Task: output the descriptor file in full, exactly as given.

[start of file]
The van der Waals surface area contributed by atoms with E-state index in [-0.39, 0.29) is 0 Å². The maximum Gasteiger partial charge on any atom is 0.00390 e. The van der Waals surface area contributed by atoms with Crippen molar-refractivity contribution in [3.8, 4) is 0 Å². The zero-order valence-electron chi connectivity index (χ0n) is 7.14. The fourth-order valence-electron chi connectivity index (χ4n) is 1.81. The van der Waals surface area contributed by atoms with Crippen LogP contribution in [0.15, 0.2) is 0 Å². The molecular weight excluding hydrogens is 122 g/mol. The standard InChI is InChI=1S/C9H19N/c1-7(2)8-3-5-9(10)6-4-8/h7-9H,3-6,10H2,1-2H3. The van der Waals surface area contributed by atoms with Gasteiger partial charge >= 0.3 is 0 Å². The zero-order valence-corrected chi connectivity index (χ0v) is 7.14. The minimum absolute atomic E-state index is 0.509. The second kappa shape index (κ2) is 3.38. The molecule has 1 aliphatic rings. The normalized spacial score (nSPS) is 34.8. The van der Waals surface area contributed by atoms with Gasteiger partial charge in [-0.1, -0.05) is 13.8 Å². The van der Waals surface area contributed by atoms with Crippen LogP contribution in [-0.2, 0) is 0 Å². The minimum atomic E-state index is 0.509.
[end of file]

The van der Waals surface area contributed by atoms with E-state index in [-0.39, 0.29) is 0 Å². The maximum Gasteiger partial charge on any atom is 0.00390 e. The van der Waals surface area contributed by atoms with Crippen molar-refractivity contribution in [3.8, 4) is 0 Å². The zero-order valence-electron chi connectivity index (χ0n) is 7.14. The fourth-order valence-electron chi connectivity index (χ4n) is 1.81. The van der Waals surface area contributed by atoms with Crippen LogP contribution in [0.15, 0.2) is 0 Å². The molecular weight excluding hydrogens is 122 g/mol. The standard InChI is InChI=1S/C9H19N/c1-7(2)8-3-5-9(10)6-4-8/h7-9H,3-6,10H2,1-2H3. The van der Waals surface area contributed by atoms with Gasteiger partial charge >= 0.3 is 0 Å². The zero-order valence-corrected chi connectivity index (χ0v) is 7.14. The minimum absolute atomic E-state index is 0.509. The second kappa shape index (κ2) is 3.38. The molecule has 1 aliphatic rings. The normalized spacial score (nSPS) is 34.8. The van der Waals surface area contributed by atoms with Gasteiger partial charge in [-0.1, -0.05) is 13.8 Å². The van der Waals surface area contributed by atoms with Crippen LogP contribution in [-0.2, 0) is 0 Å². The minimum atomic E-state index is 0.509.